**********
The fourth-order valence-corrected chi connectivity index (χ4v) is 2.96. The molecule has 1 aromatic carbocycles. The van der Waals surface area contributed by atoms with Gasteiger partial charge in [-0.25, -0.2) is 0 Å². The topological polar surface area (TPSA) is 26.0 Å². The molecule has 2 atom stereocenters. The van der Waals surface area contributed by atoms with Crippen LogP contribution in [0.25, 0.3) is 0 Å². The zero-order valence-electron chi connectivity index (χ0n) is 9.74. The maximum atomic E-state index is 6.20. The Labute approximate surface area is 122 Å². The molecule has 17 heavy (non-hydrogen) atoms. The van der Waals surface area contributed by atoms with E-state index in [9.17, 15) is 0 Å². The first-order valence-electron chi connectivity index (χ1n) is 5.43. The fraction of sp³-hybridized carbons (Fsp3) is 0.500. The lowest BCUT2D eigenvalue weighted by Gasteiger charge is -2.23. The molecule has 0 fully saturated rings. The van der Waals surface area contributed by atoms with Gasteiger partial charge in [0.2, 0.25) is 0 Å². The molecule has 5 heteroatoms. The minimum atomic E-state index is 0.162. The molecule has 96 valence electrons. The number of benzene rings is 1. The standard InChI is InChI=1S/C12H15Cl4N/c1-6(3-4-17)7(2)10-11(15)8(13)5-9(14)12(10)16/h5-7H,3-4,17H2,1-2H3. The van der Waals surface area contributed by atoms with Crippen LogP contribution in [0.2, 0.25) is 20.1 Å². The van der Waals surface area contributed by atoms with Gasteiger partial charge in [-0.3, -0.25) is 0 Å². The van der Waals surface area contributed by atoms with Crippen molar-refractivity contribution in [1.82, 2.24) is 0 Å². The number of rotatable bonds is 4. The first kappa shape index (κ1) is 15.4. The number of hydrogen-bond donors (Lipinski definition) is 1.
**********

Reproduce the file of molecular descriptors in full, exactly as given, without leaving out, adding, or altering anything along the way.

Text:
The fourth-order valence-corrected chi connectivity index (χ4v) is 2.96. The molecule has 1 aromatic carbocycles. The van der Waals surface area contributed by atoms with Gasteiger partial charge in [-0.25, -0.2) is 0 Å². The topological polar surface area (TPSA) is 26.0 Å². The molecule has 2 atom stereocenters. The van der Waals surface area contributed by atoms with Crippen LogP contribution in [0.25, 0.3) is 0 Å². The zero-order valence-electron chi connectivity index (χ0n) is 9.74. The maximum atomic E-state index is 6.20. The Labute approximate surface area is 122 Å². The molecule has 17 heavy (non-hydrogen) atoms. The van der Waals surface area contributed by atoms with E-state index in [9.17, 15) is 0 Å². The first-order valence-electron chi connectivity index (χ1n) is 5.43. The fraction of sp³-hybridized carbons (Fsp3) is 0.500. The lowest BCUT2D eigenvalue weighted by Gasteiger charge is -2.23. The molecule has 0 fully saturated rings. The van der Waals surface area contributed by atoms with Gasteiger partial charge in [0.2, 0.25) is 0 Å². The molecule has 5 heteroatoms. The minimum atomic E-state index is 0.162. The molecule has 96 valence electrons. The number of benzene rings is 1. The standard InChI is InChI=1S/C12H15Cl4N/c1-6(3-4-17)7(2)10-11(15)8(13)5-9(14)12(10)16/h5-7H,3-4,17H2,1-2H3. The van der Waals surface area contributed by atoms with Crippen LogP contribution in [0.2, 0.25) is 20.1 Å². The van der Waals surface area contributed by atoms with Gasteiger partial charge in [-0.3, -0.25) is 0 Å². The van der Waals surface area contributed by atoms with Crippen molar-refractivity contribution in [1.82, 2.24) is 0 Å². The number of rotatable bonds is 4. The first kappa shape index (κ1) is 15.4. The number of hydrogen-bond donors (Lipinski definition) is 1.